ThE VALUE OF
The pearl type – whether it is a natural pearl, a freshwater cultured pearl, a saltwater cultured pearl, etc. – is the primary indictor of a pearl’s value.
There are five factors that determine the price of a pearl:
Shine: Shine, or lustre, is the amount of light a pearl reflects, both from its surface and from within its layers of nacre. The more lustrous the pearl, the higher its value.
Surface: Surface blemishes are part of a pearl’s natural texture. The fewer blemishes a pearl has, the higher its value.
Shape: Because round pearls are the most difficult to cultivate, the rounder the pearl, the more valuable it is. Pear, oval and baroque cultured pearls, however, are also prized by many.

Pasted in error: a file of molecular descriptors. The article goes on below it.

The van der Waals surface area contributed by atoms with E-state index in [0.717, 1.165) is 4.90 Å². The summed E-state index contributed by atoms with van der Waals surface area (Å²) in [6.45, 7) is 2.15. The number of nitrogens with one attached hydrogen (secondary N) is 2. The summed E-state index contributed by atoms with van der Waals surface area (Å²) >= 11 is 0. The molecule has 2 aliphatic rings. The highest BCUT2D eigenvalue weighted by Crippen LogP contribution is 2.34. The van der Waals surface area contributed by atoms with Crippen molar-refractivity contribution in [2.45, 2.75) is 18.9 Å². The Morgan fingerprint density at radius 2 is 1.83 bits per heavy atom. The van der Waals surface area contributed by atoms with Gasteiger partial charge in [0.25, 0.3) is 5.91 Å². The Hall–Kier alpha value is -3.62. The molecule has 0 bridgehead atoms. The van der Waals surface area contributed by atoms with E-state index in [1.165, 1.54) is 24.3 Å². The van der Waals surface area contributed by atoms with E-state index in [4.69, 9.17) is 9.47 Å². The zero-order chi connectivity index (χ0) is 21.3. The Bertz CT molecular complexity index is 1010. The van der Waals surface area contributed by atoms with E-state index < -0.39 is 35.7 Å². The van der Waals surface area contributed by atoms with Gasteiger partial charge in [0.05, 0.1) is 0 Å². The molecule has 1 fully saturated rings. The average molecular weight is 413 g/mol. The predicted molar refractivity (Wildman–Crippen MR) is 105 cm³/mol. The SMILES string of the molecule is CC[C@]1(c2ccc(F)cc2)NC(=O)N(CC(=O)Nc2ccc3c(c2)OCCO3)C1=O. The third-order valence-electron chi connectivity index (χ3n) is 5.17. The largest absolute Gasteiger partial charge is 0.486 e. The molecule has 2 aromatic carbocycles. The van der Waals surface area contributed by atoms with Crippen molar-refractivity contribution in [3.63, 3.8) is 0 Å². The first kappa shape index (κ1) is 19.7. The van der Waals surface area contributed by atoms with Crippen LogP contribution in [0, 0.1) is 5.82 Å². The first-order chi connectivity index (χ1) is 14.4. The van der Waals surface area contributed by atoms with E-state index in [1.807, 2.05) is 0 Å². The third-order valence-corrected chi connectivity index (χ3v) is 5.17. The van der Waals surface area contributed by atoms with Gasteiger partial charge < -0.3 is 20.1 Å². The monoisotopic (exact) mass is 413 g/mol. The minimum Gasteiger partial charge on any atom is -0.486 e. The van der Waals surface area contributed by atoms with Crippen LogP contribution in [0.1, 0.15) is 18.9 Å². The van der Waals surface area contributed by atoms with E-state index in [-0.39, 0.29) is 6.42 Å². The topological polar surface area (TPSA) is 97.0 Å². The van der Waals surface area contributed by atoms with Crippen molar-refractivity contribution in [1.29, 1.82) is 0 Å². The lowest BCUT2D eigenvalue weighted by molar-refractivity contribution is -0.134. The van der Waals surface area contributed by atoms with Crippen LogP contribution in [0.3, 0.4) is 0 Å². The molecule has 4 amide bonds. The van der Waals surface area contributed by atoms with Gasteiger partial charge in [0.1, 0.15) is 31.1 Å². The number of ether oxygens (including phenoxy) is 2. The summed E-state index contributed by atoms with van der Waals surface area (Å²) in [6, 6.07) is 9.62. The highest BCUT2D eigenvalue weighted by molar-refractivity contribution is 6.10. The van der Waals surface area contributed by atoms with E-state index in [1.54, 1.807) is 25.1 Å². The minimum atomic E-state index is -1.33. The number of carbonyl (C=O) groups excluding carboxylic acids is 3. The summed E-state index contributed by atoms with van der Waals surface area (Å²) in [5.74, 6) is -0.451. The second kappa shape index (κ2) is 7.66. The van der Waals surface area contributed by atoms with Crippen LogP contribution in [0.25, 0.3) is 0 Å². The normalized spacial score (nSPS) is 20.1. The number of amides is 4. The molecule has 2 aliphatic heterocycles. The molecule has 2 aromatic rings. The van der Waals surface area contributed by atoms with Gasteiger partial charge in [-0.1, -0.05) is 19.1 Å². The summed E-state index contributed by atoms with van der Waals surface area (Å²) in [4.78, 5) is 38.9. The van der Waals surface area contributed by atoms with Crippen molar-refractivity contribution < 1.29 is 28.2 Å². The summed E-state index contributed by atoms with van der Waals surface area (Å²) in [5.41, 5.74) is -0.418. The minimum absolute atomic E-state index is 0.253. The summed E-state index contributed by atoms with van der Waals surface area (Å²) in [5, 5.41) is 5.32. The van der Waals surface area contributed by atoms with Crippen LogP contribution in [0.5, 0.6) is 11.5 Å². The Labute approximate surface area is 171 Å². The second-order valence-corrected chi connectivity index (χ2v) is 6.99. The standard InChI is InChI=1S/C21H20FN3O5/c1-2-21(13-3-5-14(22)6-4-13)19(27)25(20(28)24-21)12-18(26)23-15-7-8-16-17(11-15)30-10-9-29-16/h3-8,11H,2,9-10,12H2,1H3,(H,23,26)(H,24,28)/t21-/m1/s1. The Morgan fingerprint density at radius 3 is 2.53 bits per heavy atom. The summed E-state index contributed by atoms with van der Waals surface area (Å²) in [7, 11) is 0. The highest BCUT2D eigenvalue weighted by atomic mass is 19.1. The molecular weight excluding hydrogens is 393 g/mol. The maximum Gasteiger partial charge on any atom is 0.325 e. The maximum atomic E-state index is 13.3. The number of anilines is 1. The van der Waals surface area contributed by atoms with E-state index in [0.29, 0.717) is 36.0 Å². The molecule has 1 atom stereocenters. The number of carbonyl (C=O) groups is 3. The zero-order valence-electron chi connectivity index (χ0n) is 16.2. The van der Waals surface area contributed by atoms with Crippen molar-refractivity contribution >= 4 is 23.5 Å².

Shade: A pearl’s shade or colour is characterized by an overall body colour or overtone (one or more translucent colours) and an orient (shimmer of iridescent rainbow colours on or just below a pearl’s surface). A pearl’s colour can affect its value – but it is normally a question of taste.
Size: The larger the pearl, the higher its value.
There are two international pearl grading systems, the Tahitian and the International AAAA, with the International being the most frequently used.